Friday, January 20, 2012

Faltering democracies

Buttonwood has a piece about the tendency of the "rationally irrational" majority (which does not take an interest in the details of politics) to have systematic biases - including an anti-market bias, and a view that favors short term make-work schemes over the improvements in productivity which underlie long-term prosperity. Democracy, it seems, is fatally flawed; it remains to be seen whether the established democracies of the West can survive.

Technocrats have taken over in Greece (too late!) and Italy. In the United Kingdom, Conservative Prime Minister David Cameron has made some progress in trying to undo the disastrous legacy of previous Labour governments. And in Spain a conservative government was voted in late last year to replace the socialists.

The mildly entertaining democratic processes of the United States lumber on, and (who knows?) they might result in an administration which begins the Sisyphean process of turning the country around. The next question would be whether the electorate would continue to support a President and a Congress committed to making hard, and (if the research Buttonwood alludes to is correct) unpopular, decisions in the interests of productivity and long-term prosperity.


  1. "Democracies perish when the people realize they can vote themselves money" is variously attributed.

    I don't think Keynes foresaw that the eventual result of his strategies, is that if there's no ultimate control on government spending, the politicians will buy their seats with greater promises to current constituents while taxing future voters. If there's nothing like a balanced budget in the constitution or gold backing to prevent the infinite disbursement of fiat money, vote-seeking politicians will NOT provide the ultimate back-up of the currency.

  2. A balanced-budget amendment or 'debt brake' looks like a good idea to me. The Swiss example seems to combine rigor with some flexibility. But the issue of productivity would still need to be addressed.

    I'm more skeptical about a return to the gold (or similar) standard. There is little mainstream support for it. And, if it succumbed to political pressures in the past, why would it fare any better in the future?

  3. The main concern I have with a BBA is that it might lead to increased taxes in the short term. (Voters, who generally dislike taxes as a rule, probably would correct for that in the long term.) Since everything in politics is a tradeoff, however, it still seems like a good idea. I would rather slightly higher taxes in the short term than institutional collapse in the long term.

    At the very least politicians would hesitate to set up huge stimulus packages during recessions. They could always say that their hands are tied.

    1. It seems clear that hands do need to be tied if a democratic system is to work these days. In general, the choice seems to be between a constrained, technocratic democracy and something more straightforwardly authoritarian. The former would be not only more acceptable than the latter but also more stable.

      The US is a special case. Tying the hands of politicians seems right in line with the American ethos, but any suggestion that democracy itself is flawed or needs to be constrained would be resisted, I would think.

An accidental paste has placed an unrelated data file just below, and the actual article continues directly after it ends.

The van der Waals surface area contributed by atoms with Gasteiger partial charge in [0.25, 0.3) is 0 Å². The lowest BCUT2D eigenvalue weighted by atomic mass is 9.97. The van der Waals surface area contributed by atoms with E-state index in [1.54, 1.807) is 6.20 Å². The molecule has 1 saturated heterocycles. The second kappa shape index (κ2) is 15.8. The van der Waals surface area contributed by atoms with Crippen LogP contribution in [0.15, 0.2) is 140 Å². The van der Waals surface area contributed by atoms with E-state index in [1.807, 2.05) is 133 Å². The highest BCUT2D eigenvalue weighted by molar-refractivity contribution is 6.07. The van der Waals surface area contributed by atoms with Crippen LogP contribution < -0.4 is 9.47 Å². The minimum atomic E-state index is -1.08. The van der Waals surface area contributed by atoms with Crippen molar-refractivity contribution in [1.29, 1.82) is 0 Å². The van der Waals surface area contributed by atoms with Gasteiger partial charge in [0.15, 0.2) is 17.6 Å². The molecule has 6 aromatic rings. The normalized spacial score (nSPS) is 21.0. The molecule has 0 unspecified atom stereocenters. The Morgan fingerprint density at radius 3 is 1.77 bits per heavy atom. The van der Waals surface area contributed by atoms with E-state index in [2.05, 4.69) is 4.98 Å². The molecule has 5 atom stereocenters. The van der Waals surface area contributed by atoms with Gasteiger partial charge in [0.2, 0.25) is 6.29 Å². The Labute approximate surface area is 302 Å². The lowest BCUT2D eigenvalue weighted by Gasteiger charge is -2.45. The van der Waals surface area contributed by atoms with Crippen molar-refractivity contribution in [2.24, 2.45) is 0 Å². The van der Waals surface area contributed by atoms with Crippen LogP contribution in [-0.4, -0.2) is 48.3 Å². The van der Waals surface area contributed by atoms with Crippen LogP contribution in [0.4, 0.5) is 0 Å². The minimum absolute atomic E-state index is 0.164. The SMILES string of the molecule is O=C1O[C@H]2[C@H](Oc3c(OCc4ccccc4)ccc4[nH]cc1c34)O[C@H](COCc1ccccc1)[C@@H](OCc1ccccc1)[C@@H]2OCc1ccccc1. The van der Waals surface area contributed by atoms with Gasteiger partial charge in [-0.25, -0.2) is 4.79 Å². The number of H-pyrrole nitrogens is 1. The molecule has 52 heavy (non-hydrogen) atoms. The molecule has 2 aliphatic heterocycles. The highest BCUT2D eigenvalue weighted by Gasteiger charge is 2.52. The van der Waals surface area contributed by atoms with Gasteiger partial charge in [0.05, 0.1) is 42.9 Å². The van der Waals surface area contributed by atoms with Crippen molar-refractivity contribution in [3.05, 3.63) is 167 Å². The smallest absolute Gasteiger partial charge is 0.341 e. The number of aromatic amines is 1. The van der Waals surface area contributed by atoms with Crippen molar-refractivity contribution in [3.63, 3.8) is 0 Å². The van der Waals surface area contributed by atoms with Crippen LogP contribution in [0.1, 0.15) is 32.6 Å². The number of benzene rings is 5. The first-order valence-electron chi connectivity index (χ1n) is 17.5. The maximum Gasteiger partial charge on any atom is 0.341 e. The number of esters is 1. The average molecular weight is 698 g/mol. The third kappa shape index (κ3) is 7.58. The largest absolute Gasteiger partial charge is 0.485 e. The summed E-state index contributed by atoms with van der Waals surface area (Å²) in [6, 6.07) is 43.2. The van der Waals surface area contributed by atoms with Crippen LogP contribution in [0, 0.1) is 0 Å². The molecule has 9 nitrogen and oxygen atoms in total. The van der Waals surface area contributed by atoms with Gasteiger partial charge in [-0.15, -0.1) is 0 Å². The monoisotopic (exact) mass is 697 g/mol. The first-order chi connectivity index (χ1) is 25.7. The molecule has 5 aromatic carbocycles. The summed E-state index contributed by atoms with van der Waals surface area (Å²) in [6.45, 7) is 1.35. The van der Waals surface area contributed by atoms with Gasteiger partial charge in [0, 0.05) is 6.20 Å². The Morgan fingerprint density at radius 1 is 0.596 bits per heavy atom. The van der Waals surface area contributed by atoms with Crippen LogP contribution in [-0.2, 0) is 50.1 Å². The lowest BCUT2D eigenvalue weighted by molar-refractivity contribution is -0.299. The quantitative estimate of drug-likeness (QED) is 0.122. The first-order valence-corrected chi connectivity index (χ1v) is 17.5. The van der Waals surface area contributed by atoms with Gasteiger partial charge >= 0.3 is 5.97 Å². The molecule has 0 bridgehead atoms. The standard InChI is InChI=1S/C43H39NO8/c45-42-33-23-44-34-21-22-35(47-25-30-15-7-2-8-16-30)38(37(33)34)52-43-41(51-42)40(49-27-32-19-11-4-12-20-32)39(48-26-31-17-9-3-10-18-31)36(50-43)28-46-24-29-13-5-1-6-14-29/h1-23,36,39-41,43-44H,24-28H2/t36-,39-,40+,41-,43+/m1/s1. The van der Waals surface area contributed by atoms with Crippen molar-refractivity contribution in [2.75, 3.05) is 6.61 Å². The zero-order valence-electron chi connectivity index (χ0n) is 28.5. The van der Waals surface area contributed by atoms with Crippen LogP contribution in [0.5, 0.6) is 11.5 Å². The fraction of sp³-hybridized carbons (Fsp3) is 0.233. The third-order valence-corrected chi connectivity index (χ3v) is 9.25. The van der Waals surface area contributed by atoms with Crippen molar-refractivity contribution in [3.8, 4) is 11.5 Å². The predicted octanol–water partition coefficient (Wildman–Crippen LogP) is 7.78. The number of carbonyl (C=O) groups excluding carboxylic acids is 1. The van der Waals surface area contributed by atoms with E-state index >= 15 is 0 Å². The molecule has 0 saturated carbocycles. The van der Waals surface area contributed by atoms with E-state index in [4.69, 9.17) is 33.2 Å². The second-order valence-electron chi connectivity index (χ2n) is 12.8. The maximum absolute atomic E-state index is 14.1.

2. It depends on what you want from a democracy.

      If one wants a stable set of government institutions with limited powers and a system for the peaceful transition of power from one administration to the next, then technocratic democracy works quite well.

      If one wants a more majoritarian democracy where the government has a more leeway in what it can do - and where voters' choices can affect major change in the country - then one won't be content with a technocratic system of managers.

      Me, I'm content with the former, but the latter is quite the fetish in Western culture. The expression of the will of the people seems to be the only virtue of constrained democracies which is appreciated in the West. The miracle of the bloodless revolution where all the governing institutions remain intact (i.e. the swearing in of a newly-elected government) is vastly underappreciated.

    3. I think the technocratic ideal has a long history in French political thinking. A conservative social philosopher I did some work on talked a lot in the 1940s and 1950s about comp├ętences. The general idea was that specialist academics and the like should play a major role in government. The term has since been picked up by writers on business and management. And the French have that system of grandes ├ęcoles which trains an elite for government service etc. The irony is that - historically speaking - the French system has been anything but stable.

    4. Oddly, I was thinking about Napoleon III when I was thinking about the problems of unconstrained democracy, and particularly of 'one man, one vote, one time' democracy.

  4. It's true that to constrain politician's propensity to spend, the government needs a control that's stronger than the political mechanism for spending is. Having a debt ceiling, for example, doesn't really control anything if it can be raised using the same voting procedures that approves the spending.

    I understand the argument both for and against a BBA. The budget doesn't have to balance every year, it just has to be paid back over reasonable time frames. It would have been perfectly acceptable to run a debt during the Baby Boomer's young adulthood (roughly 1965-85) if it had then been paid back during their prime earning years (1986-2010). But there's no budgeting life-cycle in Congress, like an individual or family uses.